Why German Autos Struggle with Reliability

Consumer Reports

Among auto industry report cards, the Consumer Reportsannual ranking of top makes and models is considered among the most important to watch.

Mainly because it's based on results from CR tests as well as consumer surveys on reliability.

And this year, the report tells us three things:

The overall quality of cars and trucks continues to improve.

Ford and Hyundai showed big improvements

The German automakers still don't get it when it comes to reliability

Here are the rankings of the top brands:

  1. Honda
  2. Subaru
  3. Toyota
  4. Volvo
  5. Ford
  6. Hyundai
  7. Mazda/Nissan
  8. Volkswagen
  9. Mercedes-Benz/BMW
  10. GM
  11. Chrysler

When you look at the list, you might say, "Well heck, why aren't you writing a blog about GM and Chrysler? After all, they finished below the German automakers."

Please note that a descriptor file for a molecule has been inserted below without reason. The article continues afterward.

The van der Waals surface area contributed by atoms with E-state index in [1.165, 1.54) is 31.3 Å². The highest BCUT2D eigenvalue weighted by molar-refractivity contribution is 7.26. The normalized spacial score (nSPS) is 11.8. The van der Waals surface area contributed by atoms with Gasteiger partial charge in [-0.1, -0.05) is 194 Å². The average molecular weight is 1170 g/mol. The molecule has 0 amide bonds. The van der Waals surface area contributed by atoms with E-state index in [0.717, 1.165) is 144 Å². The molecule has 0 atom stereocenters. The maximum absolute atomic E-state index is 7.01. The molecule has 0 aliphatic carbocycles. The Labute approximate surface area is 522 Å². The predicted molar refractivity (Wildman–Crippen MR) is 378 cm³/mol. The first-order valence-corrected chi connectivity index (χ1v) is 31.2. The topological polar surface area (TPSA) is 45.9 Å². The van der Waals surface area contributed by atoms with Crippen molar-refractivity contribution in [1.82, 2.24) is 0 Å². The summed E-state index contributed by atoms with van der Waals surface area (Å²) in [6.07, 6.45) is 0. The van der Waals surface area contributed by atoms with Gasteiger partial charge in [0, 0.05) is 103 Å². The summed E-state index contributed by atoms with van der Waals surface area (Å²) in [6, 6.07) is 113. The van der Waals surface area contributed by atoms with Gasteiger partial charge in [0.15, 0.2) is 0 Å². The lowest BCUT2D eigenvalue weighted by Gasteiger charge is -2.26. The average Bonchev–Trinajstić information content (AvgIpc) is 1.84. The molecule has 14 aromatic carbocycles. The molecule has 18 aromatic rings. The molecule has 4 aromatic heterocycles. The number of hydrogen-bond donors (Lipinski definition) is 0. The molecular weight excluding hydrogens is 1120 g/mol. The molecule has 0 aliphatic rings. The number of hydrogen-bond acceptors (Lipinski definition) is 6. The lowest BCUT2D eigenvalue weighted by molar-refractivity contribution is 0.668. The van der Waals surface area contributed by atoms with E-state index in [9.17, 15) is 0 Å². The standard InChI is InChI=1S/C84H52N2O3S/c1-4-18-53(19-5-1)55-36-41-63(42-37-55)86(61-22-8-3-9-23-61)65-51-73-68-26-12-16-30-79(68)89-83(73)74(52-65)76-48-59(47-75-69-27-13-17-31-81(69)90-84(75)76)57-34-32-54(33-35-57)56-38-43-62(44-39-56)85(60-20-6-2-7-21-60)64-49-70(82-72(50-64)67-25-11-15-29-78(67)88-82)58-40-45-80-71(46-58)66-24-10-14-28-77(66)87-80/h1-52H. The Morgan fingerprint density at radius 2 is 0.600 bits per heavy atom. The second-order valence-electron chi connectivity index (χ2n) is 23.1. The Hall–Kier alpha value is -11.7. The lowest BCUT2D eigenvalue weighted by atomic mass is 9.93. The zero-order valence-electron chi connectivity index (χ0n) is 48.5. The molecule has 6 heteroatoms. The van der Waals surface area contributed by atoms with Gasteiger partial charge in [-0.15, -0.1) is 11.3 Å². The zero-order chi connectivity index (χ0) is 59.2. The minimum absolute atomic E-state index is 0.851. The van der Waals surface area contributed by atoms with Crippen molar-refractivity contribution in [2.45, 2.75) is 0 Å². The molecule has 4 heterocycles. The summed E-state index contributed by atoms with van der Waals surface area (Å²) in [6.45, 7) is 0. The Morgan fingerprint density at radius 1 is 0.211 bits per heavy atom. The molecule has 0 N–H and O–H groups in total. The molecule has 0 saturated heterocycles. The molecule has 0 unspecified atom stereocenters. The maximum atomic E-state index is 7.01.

That's right, they did. They also were both in bankruptcy a year and half ago.

Nobody's saying the GM and Chrysler don't have a long ways to go, but what stuck me about the conversation with Jon Linkov at Consumer Reports is why VW, BMW, and Mercedes are lagging in quality. Linkov compared the reliability of the Asian automakers with the German automakers saying, "Their (Toyota and Honda) systems don't fail. They don't seem to go on the fritz nearly the same way as the Germans. And it's the same thing year after year after year."

Linkov was pointing out how German cars/SUV's are still too complex, especially when it comes to electronics in the car. When I've been to Germany and have talked with designers at Mercedes, they've been quick to point out some of the latest innovations. And yes, they have some amazing technology - but gadgets and gizmos are only mind blowing if they work consistently.

It's a lesson the German automakers have yet to learn, based on the latest Consumer Reports rankings.

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